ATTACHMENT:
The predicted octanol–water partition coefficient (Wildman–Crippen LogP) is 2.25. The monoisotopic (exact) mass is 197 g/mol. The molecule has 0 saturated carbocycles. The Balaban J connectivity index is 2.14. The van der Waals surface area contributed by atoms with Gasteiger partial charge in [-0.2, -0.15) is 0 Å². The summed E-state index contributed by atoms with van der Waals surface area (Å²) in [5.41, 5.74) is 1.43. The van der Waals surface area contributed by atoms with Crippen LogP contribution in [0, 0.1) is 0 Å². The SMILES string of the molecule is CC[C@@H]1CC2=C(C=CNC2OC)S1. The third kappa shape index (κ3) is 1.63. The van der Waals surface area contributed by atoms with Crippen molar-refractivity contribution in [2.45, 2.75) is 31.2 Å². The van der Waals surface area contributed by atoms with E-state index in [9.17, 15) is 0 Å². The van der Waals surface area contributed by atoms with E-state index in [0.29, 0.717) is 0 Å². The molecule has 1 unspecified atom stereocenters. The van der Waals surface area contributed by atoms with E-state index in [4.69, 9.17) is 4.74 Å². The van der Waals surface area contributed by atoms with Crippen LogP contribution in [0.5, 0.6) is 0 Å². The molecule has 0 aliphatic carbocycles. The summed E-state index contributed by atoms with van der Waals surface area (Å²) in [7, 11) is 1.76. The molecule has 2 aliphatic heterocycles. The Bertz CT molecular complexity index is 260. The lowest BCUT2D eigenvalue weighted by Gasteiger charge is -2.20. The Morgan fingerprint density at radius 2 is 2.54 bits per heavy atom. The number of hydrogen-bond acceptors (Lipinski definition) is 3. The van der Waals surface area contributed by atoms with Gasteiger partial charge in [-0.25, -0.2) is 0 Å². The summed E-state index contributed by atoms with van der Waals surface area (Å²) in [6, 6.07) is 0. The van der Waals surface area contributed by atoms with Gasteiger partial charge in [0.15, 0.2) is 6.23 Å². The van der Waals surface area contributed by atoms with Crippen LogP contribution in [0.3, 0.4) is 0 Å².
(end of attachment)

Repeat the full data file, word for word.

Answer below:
The predicted octanol–water partition coefficient (Wildman–Crippen LogP) is 2.25. The monoisotopic (exact) mass is 197 g/mol. The molecule has 0 saturated carbocycles. The Balaban J connectivity index is 2.14. The van der Waals surface area contributed by atoms with Gasteiger partial charge in [-0.2, -0.15) is 0 Å². The summed E-state index contributed by atoms with van der Waals surface area (Å²) in [5.41, 5.74) is 1.43. The van der Waals surface area contributed by atoms with Crippen LogP contribution in [0, 0.1) is 0 Å². The SMILES string of the molecule is CC[C@@H]1CC2=C(C=CNC2OC)S1. The third kappa shape index (κ3) is 1.63. The van der Waals surface area contributed by atoms with Crippen molar-refractivity contribution in [2.45, 2.75) is 31.2 Å². The van der Waals surface area contributed by atoms with E-state index in [9.17, 15) is 0 Å². The van der Waals surface area contributed by atoms with E-state index in [0.29, 0.717) is 0 Å². The molecule has 1 unspecified atom stereocenters. The van der Waals surface area contributed by atoms with E-state index in [4.69, 9.17) is 4.74 Å². The van der Waals surface area contributed by atoms with Crippen LogP contribution in [0.5, 0.6) is 0 Å². The molecule has 0 aliphatic carbocycles. The summed E-state index contributed by atoms with van der Waals surface area (Å²) in [7, 11) is 1.76. The molecule has 2 aliphatic heterocycles. The Bertz CT molecular complexity index is 260. The lowest BCUT2D eigenvalue weighted by Gasteiger charge is -2.20. The Morgan fingerprint density at radius 2 is 2.54 bits per heavy atom. The number of hydrogen-bond acceptors (Lipinski definition) is 3. The van der Waals surface area contributed by atoms with Gasteiger partial charge in [-0.25, -0.2) is 0 Å². The summed E-state index contributed by atoms with van der Waals surface area (Å²) in [6, 6.07) is 0. The van der Waals surface area contributed by atoms with Gasteiger partial charge in [0.15, 0.2) is 6.23 Å². The van der Waals surface area contributed by atoms with Crippen LogP contribution in [0.3, 0.4) is 0 Å².